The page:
We’ve already addressed the issue of patient trust in a post about the difference between educating your dental patients and selling to them. But how can you work at building trust among you, your dental staff, and dental patients? In this post, we’ll focus on ways to foster patient relationships, mitigate dental fear, create a patient-centered environment, and provide the best quality dental care by building trust.

NDI-Blog-Building-Trust-at-your-Dental-Practice-4-Steps-Towards-Nurturing-Patient-Relationships.jpg

Empathy:

One of the best ways to build trust with patients is to cultivate empathy in you and your dental practice staff. Research suggests that empathy may even have a basis in evolutionary biology, and that it is crucial to “helping” professions like dentistry. But how can you put empathy in practice? According to proponents of empathy in dentistry, dentists should actively communicate with patients, putting themselves in their place, and involve patients in decision making about their care. This cultivates a person-oriented, rather than authoritative, relationship.

For example, if a patient expresses anxiety about a tooth extraction, you could say “I understand feeling anxious. Tell me specifically what part of the procedure you’re worried about and I’ll try to help you get through it with as little anxiety as possible.” Talk to your staff about ways they can practice empathy. The first step in empathy is understanding. Ask patients about what is happening in their lives. Maybe a patient isn’t doing a good job brushing their teeth. Instead of giving them a lecture on the importance of brushing, ask them about their brushing habits. When do they brush? Maybe they’ve been stressed out at work and have stopped brushing after lunch. Give them a new toothbrush and a travel size tube of toothpaste and encourage them to keep it in their desk drawer. Say, “I know it’s easy to forget brushing in the middle of the day when you’re busy, but even if you only do it a few days a week it’s a good start.”

Getting to Know You:

Trusting you and your staff is easier for patients if they feel they know you on a personal level and not just as medical authority figures. We’ve already addressed highlighting your staff’s contribution to your dental practice as part of your webpage design and marketing plan. But showcasing staff on your practice website, introducing them on social media, and keeping patients updated about their accomplishments is great for both dental practice marketing and for building patient relationships and trust. The more you humanize your staff, the more connected your patients will feel to your practice. Going into for dental surgery performed by a mom of three who coaches volleyball on Friday afternoons, or a former competitive horseback rider who enjoys baking homemade cakes for friends is more comforting than by an anonymous, cold figure in a white coat.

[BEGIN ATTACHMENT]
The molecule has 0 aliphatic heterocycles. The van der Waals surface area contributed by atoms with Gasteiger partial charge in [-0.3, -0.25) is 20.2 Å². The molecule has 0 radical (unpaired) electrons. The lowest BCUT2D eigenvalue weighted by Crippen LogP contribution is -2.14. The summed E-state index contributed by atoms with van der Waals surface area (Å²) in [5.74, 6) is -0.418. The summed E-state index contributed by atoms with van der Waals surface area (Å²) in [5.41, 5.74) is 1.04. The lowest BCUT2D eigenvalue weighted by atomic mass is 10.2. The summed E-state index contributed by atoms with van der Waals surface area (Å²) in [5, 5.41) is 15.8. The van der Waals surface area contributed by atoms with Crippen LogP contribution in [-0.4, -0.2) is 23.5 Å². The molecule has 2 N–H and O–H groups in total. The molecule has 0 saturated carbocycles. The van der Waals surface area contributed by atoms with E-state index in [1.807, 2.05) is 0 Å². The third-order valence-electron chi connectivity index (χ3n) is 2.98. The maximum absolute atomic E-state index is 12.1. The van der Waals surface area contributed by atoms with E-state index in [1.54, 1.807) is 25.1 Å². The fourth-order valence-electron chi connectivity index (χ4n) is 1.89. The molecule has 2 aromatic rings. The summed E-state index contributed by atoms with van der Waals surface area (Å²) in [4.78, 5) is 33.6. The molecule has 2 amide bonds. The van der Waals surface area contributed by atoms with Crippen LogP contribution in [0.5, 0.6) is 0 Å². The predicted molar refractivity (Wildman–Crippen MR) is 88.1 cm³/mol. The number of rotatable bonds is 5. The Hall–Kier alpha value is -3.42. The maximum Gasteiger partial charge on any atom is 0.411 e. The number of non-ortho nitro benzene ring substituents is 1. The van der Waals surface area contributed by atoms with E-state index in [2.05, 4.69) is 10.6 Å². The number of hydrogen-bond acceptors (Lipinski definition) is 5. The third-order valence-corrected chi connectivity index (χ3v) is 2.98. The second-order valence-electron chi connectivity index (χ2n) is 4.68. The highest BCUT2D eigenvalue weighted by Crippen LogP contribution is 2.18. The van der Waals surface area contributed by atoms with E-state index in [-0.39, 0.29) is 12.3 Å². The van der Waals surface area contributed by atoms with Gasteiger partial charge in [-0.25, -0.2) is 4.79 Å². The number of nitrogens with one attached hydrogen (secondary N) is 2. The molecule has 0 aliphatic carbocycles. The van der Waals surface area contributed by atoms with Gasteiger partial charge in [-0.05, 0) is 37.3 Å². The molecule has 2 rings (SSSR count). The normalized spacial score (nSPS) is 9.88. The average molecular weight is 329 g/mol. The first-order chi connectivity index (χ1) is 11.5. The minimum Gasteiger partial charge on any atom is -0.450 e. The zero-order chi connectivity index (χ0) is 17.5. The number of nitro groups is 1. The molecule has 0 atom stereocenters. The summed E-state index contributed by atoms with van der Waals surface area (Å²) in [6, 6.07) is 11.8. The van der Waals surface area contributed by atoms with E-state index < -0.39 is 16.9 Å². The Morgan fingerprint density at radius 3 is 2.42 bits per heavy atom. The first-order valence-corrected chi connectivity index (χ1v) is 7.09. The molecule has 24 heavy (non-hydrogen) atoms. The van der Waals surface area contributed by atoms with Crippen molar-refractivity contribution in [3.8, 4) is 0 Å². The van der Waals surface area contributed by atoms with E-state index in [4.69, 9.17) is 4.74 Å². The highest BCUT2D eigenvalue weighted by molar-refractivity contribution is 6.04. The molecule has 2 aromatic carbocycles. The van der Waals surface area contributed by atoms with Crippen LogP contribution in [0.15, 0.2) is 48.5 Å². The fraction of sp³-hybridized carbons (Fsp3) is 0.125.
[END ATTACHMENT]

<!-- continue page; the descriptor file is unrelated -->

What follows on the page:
It’s Personal:

Many agree one sign of a great dentist—and thus, a trustworthy dentist—is that he or she takes the time not only to introduce dental staff, but also to get to know patients. Make sure you and your staff understand any problems a patient has with their dental care, including treatment needs, overall health issues, or dental fear. Moreover, if your patient has a major life event, follow up about it the next time you see them—this could mean congratulating them on a graduation or asking how they’re faring in cancer treatment. As a rule, when you ask how your patients are doing, listen to their answers. They are more likely to trust you if they know you see them as complete people.

CRM:

You may be asking: how can I manage to be so personal and informed about all of my patients—I’m just one person! And what if a different staff member attends to a patient? How can my staff stay up to date and on the same page about the personal lives and health issues of our patients? One concrete step you can take is to use Customer Relationship Management (CRM) software for your dental practice. You’re already using software to manage appointments, finances, and treatment plans. Get the most out of your software by keeping track of more details about your patients and making them feel appreciated and cared for

Trust is more than an abstract idea—it’s the glue that keeps patients loyal to your dental practice. Using the tips here, and making use of good Customer Relationship Management, can make the difference in your patient relationships in the long run and keep people coming back!

Categories: Patients